The Green Party
Making someone small eat what heíd rather not
requires the sort of tactics that every motherís got
(or soon acquires). Supposing itís the veg
that makes for tea-time tantrums and a wedge
of strawberry cake has lost its bribe appeal,
for your child to eat his greens the only answer
is to give a choice of meal.
Before you chop the veg up, in cook-to-adult tone,
ask ďPeas or beans? The choice is yours and yours alone.
To be just like a grown-up with the right to choose between
makes him forget he hates all veg, not certain shades of green.
Choosing is confusing and cons him to believe
that what he gets is what he wanted not
what his mum let him receive.
Just like that cheated child, who eats his Ďchosení veg
Iím bribed, cajoled, bombasted by each politicianís pledge.
This greener, better future which they say they offer me,
has horizons built of money on the dead dreams of the free.
Unless I stand for my beliefs myself, election means
that Iím doomed to cast my vote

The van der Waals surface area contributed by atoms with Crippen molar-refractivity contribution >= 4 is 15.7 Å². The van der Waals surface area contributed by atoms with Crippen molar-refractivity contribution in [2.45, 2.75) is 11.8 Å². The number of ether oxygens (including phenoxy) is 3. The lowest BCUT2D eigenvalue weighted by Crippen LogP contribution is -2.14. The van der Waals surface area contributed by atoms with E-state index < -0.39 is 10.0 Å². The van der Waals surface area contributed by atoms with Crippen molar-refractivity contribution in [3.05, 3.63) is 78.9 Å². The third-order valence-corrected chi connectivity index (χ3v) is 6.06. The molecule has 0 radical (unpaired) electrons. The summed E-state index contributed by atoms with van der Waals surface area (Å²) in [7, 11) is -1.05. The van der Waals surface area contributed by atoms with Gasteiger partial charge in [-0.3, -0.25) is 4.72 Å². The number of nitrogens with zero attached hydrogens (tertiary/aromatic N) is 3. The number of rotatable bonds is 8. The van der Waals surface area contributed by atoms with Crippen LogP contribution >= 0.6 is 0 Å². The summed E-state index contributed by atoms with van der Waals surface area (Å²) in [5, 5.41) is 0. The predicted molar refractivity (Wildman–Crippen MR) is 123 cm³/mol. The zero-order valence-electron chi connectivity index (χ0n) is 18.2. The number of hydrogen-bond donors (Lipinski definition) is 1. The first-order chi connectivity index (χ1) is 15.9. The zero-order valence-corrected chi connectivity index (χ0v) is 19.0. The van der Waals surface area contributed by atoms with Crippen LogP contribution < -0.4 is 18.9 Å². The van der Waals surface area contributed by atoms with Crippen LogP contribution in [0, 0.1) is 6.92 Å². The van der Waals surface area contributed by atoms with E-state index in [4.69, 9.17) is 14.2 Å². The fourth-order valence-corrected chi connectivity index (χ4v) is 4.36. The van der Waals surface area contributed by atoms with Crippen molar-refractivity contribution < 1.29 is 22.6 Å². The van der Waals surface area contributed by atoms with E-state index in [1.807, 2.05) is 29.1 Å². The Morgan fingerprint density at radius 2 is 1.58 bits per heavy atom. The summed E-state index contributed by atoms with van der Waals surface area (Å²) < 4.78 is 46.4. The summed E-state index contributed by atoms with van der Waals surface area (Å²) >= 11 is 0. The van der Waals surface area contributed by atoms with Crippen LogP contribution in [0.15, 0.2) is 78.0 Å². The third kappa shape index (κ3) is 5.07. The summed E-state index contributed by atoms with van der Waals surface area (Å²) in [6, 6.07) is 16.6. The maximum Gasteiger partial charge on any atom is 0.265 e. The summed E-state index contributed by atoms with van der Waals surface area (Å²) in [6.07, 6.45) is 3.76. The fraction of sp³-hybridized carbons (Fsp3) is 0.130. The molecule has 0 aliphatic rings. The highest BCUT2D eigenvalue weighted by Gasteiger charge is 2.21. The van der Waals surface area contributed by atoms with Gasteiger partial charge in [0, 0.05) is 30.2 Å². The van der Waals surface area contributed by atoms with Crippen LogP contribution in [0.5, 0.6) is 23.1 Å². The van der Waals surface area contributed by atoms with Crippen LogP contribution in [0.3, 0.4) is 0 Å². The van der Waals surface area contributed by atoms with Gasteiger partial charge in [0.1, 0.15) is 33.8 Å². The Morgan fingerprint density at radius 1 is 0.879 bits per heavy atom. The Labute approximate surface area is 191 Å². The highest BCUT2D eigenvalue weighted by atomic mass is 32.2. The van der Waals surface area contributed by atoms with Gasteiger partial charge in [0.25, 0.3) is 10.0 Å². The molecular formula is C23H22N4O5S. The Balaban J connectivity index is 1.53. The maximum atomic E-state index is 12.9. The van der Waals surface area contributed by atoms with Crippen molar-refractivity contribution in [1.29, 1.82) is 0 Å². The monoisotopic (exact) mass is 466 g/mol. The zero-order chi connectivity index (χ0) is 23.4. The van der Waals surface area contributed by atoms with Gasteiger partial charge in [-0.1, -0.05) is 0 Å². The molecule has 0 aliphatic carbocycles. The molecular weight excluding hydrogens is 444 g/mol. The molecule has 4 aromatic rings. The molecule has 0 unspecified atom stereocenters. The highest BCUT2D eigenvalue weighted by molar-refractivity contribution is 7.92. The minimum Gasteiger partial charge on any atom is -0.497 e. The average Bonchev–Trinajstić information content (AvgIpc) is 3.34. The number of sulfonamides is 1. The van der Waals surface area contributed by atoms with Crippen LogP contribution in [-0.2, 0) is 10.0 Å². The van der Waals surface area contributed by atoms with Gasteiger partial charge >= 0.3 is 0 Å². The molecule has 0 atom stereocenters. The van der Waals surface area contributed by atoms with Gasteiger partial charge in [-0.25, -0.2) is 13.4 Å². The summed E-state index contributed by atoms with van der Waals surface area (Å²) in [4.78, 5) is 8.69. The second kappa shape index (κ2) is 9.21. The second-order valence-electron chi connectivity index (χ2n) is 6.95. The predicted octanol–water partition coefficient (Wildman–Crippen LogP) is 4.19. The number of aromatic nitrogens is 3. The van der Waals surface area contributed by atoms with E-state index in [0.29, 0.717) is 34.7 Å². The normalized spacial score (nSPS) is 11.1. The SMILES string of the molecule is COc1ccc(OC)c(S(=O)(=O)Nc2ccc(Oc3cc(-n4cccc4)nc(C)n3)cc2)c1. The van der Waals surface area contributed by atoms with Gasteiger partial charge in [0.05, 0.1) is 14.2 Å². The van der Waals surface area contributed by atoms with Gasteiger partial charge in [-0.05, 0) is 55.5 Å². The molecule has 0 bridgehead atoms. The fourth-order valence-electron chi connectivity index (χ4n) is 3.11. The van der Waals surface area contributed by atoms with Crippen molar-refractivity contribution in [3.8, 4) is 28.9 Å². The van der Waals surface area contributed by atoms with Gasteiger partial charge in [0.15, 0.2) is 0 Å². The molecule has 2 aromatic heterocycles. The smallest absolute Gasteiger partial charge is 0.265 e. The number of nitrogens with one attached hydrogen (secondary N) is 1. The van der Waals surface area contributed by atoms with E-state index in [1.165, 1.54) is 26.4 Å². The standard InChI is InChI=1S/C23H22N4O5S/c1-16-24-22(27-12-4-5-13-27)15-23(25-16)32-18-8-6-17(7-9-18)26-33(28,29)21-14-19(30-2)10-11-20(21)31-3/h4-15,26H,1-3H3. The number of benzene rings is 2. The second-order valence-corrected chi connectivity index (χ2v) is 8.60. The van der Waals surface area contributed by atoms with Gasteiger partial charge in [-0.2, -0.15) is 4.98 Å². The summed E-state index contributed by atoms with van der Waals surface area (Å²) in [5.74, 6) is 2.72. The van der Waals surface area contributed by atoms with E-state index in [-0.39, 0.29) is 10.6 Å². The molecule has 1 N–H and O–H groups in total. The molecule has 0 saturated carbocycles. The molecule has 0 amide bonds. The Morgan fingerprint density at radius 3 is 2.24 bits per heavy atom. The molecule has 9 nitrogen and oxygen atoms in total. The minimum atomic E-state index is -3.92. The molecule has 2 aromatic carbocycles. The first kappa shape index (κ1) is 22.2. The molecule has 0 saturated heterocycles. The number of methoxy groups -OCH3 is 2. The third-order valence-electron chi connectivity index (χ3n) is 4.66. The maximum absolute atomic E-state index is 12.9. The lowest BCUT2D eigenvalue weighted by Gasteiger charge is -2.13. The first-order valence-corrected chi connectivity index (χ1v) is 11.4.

for processed peas or processed beans.
Manís talk is like
a team game where you intercept,
catch the topic and run with it,
assert yourself, avoid contact till
the interruption trips you up and
someone else is running while
you watch and catch your breath.
Listening helps you time your move.
You might even pass to team-mates
whoíll get you straight back in the game.
It can be thrilling but not
when youíre left speechless
on the sidelines.
Women like to agree,
to let ideas grow gently
so that no-one knows
who said what first;
to make supportive contact
through words of little meaning
but as strong as spider silk,
working nets of friendship.
Divergent thoughts will cross and bond,
Itís sociable and warm
flaunts her difference.